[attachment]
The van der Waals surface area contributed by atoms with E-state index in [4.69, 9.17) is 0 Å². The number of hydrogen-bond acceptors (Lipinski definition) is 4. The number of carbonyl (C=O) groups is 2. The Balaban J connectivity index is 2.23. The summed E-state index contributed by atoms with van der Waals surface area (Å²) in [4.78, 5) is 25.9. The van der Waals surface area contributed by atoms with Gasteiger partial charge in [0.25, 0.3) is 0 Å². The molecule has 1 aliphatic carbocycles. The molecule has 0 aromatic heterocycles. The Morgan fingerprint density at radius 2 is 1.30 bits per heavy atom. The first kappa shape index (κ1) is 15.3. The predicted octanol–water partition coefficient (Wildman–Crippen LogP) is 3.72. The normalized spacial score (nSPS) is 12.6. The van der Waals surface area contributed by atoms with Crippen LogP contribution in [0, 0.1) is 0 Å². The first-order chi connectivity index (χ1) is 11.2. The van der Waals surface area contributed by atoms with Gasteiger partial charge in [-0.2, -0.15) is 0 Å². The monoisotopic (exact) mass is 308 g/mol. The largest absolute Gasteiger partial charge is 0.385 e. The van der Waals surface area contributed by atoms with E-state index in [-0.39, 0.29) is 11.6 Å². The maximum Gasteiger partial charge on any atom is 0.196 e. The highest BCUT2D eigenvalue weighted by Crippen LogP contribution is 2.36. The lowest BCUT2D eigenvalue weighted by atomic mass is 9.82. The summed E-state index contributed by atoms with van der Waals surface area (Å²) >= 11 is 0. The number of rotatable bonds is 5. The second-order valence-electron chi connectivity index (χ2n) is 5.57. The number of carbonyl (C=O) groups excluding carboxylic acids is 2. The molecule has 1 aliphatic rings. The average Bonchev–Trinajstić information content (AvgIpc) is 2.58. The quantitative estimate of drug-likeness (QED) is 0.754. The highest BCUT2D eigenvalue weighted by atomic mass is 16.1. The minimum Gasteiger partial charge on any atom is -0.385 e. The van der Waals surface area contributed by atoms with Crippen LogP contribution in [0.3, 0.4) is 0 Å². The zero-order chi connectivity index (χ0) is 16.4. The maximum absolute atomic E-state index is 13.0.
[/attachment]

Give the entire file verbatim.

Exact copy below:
The van der Waals surface area contributed by atoms with E-state index in [4.69, 9.17) is 0 Å². The number of hydrogen-bond acceptors (Lipinski definition) is 4. The number of carbonyl (C=O) groups is 2. The Balaban J connectivity index is 2.23. The summed E-state index contributed by atoms with van der Waals surface area (Å²) in [4.78, 5) is 25.9. The van der Waals surface area contributed by atoms with Gasteiger partial charge in [0.25, 0.3) is 0 Å². The molecule has 1 aliphatic carbocycles. The molecule has 0 aromatic heterocycles. The Morgan fingerprint density at radius 2 is 1.30 bits per heavy atom. The first kappa shape index (κ1) is 15.3. The predicted octanol–water partition coefficient (Wildman–Crippen LogP) is 3.72. The normalized spacial score (nSPS) is 12.6. The van der Waals surface area contributed by atoms with Crippen LogP contribution in [0, 0.1) is 0 Å². The first-order chi connectivity index (χ1) is 11.2. The van der Waals surface area contributed by atoms with Gasteiger partial charge in [-0.2, -0.15) is 0 Å². The monoisotopic (exact) mass is 308 g/mol. The largest absolute Gasteiger partial charge is 0.385 e. The van der Waals surface area contributed by atoms with E-state index in [-0.39, 0.29) is 11.6 Å². The maximum Gasteiger partial charge on any atom is 0.196 e. The highest BCUT2D eigenvalue weighted by Crippen LogP contribution is 2.36. The lowest BCUT2D eigenvalue weighted by atomic mass is 9.82. The summed E-state index contributed by atoms with van der Waals surface area (Å²) >= 11 is 0. The number of rotatable bonds is 5. The second-order valence-electron chi connectivity index (χ2n) is 5.57. The number of carbonyl (C=O) groups excluding carboxylic acids is 2. The molecule has 1 aliphatic rings. The average Bonchev–Trinajstić information content (AvgIpc) is 2.58. The quantitative estimate of drug-likeness (QED) is 0.754. The highest BCUT2D eigenvalue weighted by atomic mass is 16.1. The minimum Gasteiger partial charge on any atom is -0.385 e. The van der Waals surface area contributed by atoms with Crippen LogP contribution in [0.3, 0.4) is 0 Å². The zero-order chi connectivity index (χ0) is 16.4. The maximum absolute atomic E-state index is 13.0.